Back Pain 300 Series: Advanced Diagnosis & Management

Cost: $300 NZD | Payment plan available at checkout
Study Time: 31hrs (approx.)

CPD Certificates provided.


The Back Pain 300 series of courses is a programme of study designed for physiotherapists, medical practitioners and other health care providers who have experience with managing people with persistent low back pain and referred lower limb pain. 

The Back Pain 300 Starter Pack includes Back Pain 300, and 301 courses that provide an overview of sources of causes of low back pain and introduces the concept of discogenic pain.

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Medical Imaging Course

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Access: 6 Months | Cost: $450.00 NZD

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This course provides a grounding in medical diagnostic imaging concepts for the musculoskeletal, cardio-respiratory and neurological systems. Imaging modalities and views for these body systems and common pathologies are detailed.

Includes "Introduction to Medical Imaging" Course FREE!

New advanced practice opportunities are rapidly emerging for Physiotherapists in primary health care, emergency departments, orthopaedic and other medical specialties. This online learning program has been developed to prepare you to take on these evolving practice roles and will provide others with a broader view of the use of medical imaging in clinical practice.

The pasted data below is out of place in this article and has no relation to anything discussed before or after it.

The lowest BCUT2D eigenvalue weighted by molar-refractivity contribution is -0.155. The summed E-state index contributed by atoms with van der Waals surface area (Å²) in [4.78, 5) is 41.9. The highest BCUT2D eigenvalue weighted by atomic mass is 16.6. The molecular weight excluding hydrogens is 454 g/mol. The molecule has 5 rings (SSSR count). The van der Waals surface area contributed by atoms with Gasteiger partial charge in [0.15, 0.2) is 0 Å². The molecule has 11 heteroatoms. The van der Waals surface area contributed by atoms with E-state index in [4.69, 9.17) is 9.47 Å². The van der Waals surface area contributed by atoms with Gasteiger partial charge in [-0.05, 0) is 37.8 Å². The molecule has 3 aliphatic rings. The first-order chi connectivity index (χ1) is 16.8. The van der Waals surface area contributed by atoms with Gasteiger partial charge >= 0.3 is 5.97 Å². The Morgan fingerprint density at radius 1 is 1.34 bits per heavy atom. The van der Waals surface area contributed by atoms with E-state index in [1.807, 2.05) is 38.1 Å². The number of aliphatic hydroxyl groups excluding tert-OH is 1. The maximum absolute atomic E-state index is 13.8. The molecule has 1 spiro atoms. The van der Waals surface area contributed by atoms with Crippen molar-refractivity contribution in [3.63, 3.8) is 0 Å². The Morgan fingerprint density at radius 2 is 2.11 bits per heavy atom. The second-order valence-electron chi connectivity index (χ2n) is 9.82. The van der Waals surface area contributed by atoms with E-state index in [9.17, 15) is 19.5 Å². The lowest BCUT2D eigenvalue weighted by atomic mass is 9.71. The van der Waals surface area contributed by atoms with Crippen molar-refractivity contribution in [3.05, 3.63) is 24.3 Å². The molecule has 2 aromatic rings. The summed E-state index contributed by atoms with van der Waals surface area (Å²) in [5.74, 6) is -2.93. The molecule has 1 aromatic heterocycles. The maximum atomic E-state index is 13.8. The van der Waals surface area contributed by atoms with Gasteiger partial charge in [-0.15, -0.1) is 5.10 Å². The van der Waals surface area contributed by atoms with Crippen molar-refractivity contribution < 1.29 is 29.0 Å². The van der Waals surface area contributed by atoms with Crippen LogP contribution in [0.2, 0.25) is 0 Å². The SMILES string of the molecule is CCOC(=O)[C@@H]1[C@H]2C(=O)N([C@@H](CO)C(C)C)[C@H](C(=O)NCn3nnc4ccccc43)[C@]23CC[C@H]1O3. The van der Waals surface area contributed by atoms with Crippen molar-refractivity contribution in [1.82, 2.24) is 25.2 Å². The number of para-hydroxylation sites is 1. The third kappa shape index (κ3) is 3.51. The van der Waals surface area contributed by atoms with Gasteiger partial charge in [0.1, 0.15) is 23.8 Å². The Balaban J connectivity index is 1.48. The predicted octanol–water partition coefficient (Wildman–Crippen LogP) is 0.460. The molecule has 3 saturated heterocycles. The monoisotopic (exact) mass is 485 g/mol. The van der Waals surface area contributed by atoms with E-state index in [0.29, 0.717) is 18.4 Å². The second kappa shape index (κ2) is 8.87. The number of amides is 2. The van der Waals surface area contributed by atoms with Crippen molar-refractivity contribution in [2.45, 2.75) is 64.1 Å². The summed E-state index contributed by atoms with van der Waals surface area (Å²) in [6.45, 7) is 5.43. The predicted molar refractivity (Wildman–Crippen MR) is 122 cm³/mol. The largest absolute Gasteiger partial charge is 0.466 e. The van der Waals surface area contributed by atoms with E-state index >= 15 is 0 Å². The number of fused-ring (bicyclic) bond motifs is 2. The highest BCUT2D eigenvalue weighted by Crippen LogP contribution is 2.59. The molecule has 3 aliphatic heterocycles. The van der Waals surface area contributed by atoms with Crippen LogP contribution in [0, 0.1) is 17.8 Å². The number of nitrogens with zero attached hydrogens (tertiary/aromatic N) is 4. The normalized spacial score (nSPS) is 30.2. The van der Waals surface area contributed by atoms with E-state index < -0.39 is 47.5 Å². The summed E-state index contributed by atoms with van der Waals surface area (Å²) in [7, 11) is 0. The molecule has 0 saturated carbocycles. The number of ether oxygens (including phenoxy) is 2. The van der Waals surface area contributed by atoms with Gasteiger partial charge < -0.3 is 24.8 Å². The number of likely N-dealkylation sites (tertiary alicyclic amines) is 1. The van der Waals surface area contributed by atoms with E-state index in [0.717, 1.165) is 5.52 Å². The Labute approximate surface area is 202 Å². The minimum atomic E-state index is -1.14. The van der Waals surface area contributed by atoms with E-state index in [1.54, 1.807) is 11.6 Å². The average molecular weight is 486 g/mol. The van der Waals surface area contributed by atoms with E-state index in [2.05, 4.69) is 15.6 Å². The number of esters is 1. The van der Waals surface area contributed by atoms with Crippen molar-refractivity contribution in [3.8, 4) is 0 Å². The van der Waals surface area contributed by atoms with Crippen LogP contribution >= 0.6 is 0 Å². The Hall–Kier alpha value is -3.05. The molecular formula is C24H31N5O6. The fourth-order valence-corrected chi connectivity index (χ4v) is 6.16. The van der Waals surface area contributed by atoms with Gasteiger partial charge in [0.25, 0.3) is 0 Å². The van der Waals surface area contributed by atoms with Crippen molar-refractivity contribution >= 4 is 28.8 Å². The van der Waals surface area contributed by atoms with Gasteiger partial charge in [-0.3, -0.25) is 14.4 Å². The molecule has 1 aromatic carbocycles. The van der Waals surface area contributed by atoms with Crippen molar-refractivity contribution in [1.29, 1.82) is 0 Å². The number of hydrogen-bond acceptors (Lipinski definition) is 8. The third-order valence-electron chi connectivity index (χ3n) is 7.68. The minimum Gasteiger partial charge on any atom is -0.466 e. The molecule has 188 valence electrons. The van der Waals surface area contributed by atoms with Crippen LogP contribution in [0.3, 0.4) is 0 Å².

About this course:

This program provides approx. 16 hours of self-paced learning through 9 comprehensive audio-visual modules supported by extensive readings, case studies, videos and additional resource materials.

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Back Pain 201: Advanced Assessment

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Access: 60 days

Cost: $249 NZD

Study time: 10 hours approximately + self directed reading

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This course is designed for physiotherapists who have some experience and knowledge of assessment and treatment of patients with primary symptoms of back and / or referred lower limb pain. Although my course Back Pain 101 is not a pre-requisite, it is recommended for recent graduates or undergraduates. 

Back Pain 201 opens the door for lumbar spine and pelvic diagnostics and treatment selection based on a broad perspective that includes pathoanatomy, neurophysiology and the psychosocial dimensions by teaching you the essentials of a comprehensive clinical history and physical examination.